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Time management - Blending styles

Blending styles


Polychronic persons will generate a lot of ideas and be happy to explore most of them. The monochronic person will try to narrow the options and pursue the one that will get the job done. If you follow one path you will miss the benefits of the other.

The process of carrying out a brain storm activity is one good technique for generating ideas and eventually reducing them to a few from which you could formulate a plan.
Being too narrow in your approach may limit your plans but too many ideas may lead you to waste time inappropriately.


If you are polychronic or monochronic you may be able to get input into your work from colleagues with opposite personality.
This can be very useful when you are near to completing a piece of work where outside comment can improve the final product.

Good will

If you can recognise alternative traits in others you can use those to help you and in addition, the mutual respect of the differing approaches will enhance team spirit and co-operation.

Brain use

Time Management can be a bit of a ‘catch 22’. Most Time Management processes are designed by logical thinking, neat and tidy people whose thinking is dominated by the left side of the brain. Hence, they are promoting their own way of thinking. The problem is that the other 50% of the population find these methods less easy to use.

If you are not creative you don’t tend to move forward and you may rest on your laurels.
This means the monochronic person may remain in a rut using out moded methods, although in a highly structured manner.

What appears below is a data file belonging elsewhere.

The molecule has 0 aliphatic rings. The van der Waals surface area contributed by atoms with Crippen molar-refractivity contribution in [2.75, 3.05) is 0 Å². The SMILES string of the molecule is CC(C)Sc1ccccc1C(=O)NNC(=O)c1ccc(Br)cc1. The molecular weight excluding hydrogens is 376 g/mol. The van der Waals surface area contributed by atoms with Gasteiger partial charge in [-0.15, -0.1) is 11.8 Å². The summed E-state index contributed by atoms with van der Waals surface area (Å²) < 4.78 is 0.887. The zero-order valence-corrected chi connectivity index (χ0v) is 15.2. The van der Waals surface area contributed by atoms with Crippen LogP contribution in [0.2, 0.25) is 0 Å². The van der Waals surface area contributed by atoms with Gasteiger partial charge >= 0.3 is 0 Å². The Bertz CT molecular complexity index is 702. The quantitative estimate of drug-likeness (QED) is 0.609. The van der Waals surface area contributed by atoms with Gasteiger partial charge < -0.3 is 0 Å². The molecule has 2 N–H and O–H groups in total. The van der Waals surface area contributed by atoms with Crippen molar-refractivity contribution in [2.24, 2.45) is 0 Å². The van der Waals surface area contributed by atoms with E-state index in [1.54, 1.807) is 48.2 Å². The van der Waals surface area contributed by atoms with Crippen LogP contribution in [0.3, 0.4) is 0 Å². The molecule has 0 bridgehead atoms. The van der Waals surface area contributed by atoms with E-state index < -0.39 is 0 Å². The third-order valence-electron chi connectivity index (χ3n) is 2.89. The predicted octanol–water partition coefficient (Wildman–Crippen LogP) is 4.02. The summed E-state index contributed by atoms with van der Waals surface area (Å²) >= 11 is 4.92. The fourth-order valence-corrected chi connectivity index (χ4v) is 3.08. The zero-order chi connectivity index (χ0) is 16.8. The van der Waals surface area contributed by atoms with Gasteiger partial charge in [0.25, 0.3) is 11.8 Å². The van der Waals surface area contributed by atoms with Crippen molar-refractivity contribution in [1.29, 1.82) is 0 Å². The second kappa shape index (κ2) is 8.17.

In this way the thinking may be somewhat historically based.

Left brain thinkers want to know ‘what must be done now?’ whereas the right brain thinker starts with ‘what can be done now?’.
The right sided thinker will make a list of needs but may well go off at a tangent and begin to include personal as well as business items.
If we can appreciate how each party thinks we can perform better our selves.

Assess, plan, implement, monitor and act

Typically, when presented by a task we would go through a series of steps to reach a solution and put it into operation to complete it.
The method of ‘assessment’ and ‘planning’ of the polychronic person (or divergent thinker) would generate many ideas and may find it tricky to distil these down to a number that could form part of a credible plan for ‘implementation’.
Its progress would be ‘monitored’ and any deviations corrected by appropriate ‘action’.
On the other hand the monochronic (or convergent thinker) would try to condense any ideas down to the one key ‘solution’ and would be happy to implement it.
The blending of both styles requires recognition of the need for focus but the realisation that other plans may be relevant.
If there are problems you may need to take up another plan to get the job done.
The need for contingency planning is critical for task and project success over a period of time and projects. Clearly, some tasks will progress without a hitch but many others will not.

Don’t rush to a solution too quickly. The monochronic person may jump to a solution too quickly which sometimes needs more consideration.

A.P.I.M.A. (Assessment, Planning, Implementation, Monitoring and Action) is covered in more detail elsewhere [see ‘The Complete Project Management package’] and [see 'The Complete Project Management plus PRINCE2'].

Non - PRINCE2 information